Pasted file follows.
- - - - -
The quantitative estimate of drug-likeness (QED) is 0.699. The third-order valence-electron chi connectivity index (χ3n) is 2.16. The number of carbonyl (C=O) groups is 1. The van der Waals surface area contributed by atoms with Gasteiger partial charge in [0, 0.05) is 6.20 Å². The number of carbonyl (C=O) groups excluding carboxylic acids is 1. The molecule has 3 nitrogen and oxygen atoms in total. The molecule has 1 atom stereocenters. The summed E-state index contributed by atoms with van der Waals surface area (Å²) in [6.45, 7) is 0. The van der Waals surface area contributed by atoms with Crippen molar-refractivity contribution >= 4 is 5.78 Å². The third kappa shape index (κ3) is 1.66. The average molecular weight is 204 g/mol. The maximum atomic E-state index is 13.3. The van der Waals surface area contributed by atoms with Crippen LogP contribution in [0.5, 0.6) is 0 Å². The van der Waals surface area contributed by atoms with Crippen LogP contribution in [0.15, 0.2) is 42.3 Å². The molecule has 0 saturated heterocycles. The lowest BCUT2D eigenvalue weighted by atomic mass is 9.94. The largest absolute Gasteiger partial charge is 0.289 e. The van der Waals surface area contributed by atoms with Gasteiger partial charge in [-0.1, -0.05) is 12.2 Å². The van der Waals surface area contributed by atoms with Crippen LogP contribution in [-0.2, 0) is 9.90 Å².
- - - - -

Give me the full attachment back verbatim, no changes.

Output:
The quantitative estimate of drug-likeness (QED) is 0.699. The third-order valence-electron chi connectivity index (χ3n) is 2.16. The number of carbonyl (C=O) groups is 1. The van der Waals surface area contributed by atoms with Gasteiger partial charge in [0, 0.05) is 6.20 Å². The number of carbonyl (C=O) groups excluding carboxylic acids is 1. The molecule has 3 nitrogen and oxygen atoms in total. The molecule has 1 atom stereocenters. The summed E-state index contributed by atoms with van der Waals surface area (Å²) in [6.45, 7) is 0. The van der Waals surface area contributed by atoms with Crippen molar-refractivity contribution >= 4 is 5.78 Å². The third kappa shape index (κ3) is 1.66. The average molecular weight is 204 g/mol. The maximum atomic E-state index is 13.3. The van der Waals surface area contributed by atoms with Crippen LogP contribution in [0.5, 0.6) is 0 Å². The van der Waals surface area contributed by atoms with Crippen LogP contribution in [0.15, 0.2) is 42.3 Å². The molecule has 0 saturated heterocycles. The lowest BCUT2D eigenvalue weighted by atomic mass is 9.94. The largest absolute Gasteiger partial charge is 0.289 e. The van der Waals surface area contributed by atoms with Gasteiger partial charge in [-0.1, -0.05) is 12.2 Å². The van der Waals surface area contributed by atoms with Crippen LogP contribution in [-0.2, 0) is 9.90 Å².